Which Debt to Pay Down?

Question: My parents gave me a check to help with debt reduction. I am somewhat overwhelmed with the possible uses for this check. I have a loan with 12% interest which would be close to being paid off with their check; a credit card at 0%; and credit card at 10%. My first instinct is to pay off the loan and be nearly done with my 2nd highest monthly payment. However, credit card debt is less favorable to my credit than a loan. I also wonder if I should split the payment and pay off some debt and put the rest into a 2-year CD? Or finally, much needed home repair that I could pay up front rather than financing. What's best: loan repayment, credit card repayment; repayment and savings; or home repair? Kate, Minneapolis, MN

Answer: In a sense you can't go wrong. But there are trade-offs, and that's where the paralysis comes in. Here are some ways to think about it.

The standard advice--with good reason--is to attack the high interest debt first. By definition, it's the most costly. However, all of us need some positive reinforcement and there is a "whew" factor to consider when we finally get rid of a debt. That's why it can make sense psychologically to attack the debt with the smallest amount due even if financially the logical course is paying down the high interest rate debt.

Now, reminiscent of the fierce debate over whether to tie a kid's allowance to household chores, either approach has passionate advocates. I fall in the agnostic camp. Either way, you're getting rid of debt. The real question is, which approach will work best for you? Paying off a loan or tackling higher rate debt?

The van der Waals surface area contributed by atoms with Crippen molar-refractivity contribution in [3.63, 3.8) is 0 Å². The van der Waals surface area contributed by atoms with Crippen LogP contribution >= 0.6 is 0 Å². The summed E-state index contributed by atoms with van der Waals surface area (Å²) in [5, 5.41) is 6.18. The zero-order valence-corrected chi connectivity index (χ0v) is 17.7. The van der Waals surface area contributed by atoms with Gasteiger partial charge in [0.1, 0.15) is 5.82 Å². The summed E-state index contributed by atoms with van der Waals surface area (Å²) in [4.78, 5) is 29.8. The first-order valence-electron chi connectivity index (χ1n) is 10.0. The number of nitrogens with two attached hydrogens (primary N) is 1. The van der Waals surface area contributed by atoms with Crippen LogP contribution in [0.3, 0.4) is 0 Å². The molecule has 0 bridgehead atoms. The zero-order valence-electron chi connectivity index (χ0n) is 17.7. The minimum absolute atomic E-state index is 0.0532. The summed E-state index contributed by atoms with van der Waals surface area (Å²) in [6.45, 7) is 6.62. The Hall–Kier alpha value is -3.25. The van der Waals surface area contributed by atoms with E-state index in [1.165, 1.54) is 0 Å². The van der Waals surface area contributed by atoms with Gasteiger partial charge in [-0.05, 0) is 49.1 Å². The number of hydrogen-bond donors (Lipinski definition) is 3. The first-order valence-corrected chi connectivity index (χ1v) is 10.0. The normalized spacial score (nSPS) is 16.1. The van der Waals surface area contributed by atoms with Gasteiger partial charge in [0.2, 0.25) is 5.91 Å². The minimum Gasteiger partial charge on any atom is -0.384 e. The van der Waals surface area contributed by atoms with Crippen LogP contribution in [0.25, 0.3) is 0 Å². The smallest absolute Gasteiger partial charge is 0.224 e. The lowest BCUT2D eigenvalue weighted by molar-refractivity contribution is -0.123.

That's one big issue. The other one is the home repair. You say it's "much needed." I interpret that to mean the repair will help maintain the value of your home. I know that the housing prices are falling now and for the foreseeable future. But over a longer period of time your house is a major investment. In that case, using the money from your parents as investment money, and setting up a debt repayment plan to attack your other debts, seems sensible to me.

Last, understanding how you got into debt in the first place and how you plan to stay out of debt once you get all your debts paid off. Part of this process is the proverbial "know thyself" and part of it is creating a practical budget you can and will stick to over time.

So, with all this in mind, here is how I would approach it.

If you haven't done so already, take the time to make a realistic budget for paying off your (remaining) debts. Next, while in most cases borrowing to make home improvements is good debt that should pay for itself over time, it might be the best course to avoid taking on new debts. This way you can get your home fixed up, and focus on your debt reduction plan.

Does anyone have another thought or approach?

About the author

Chris Farrell is the economics editor of Marketplace Money.

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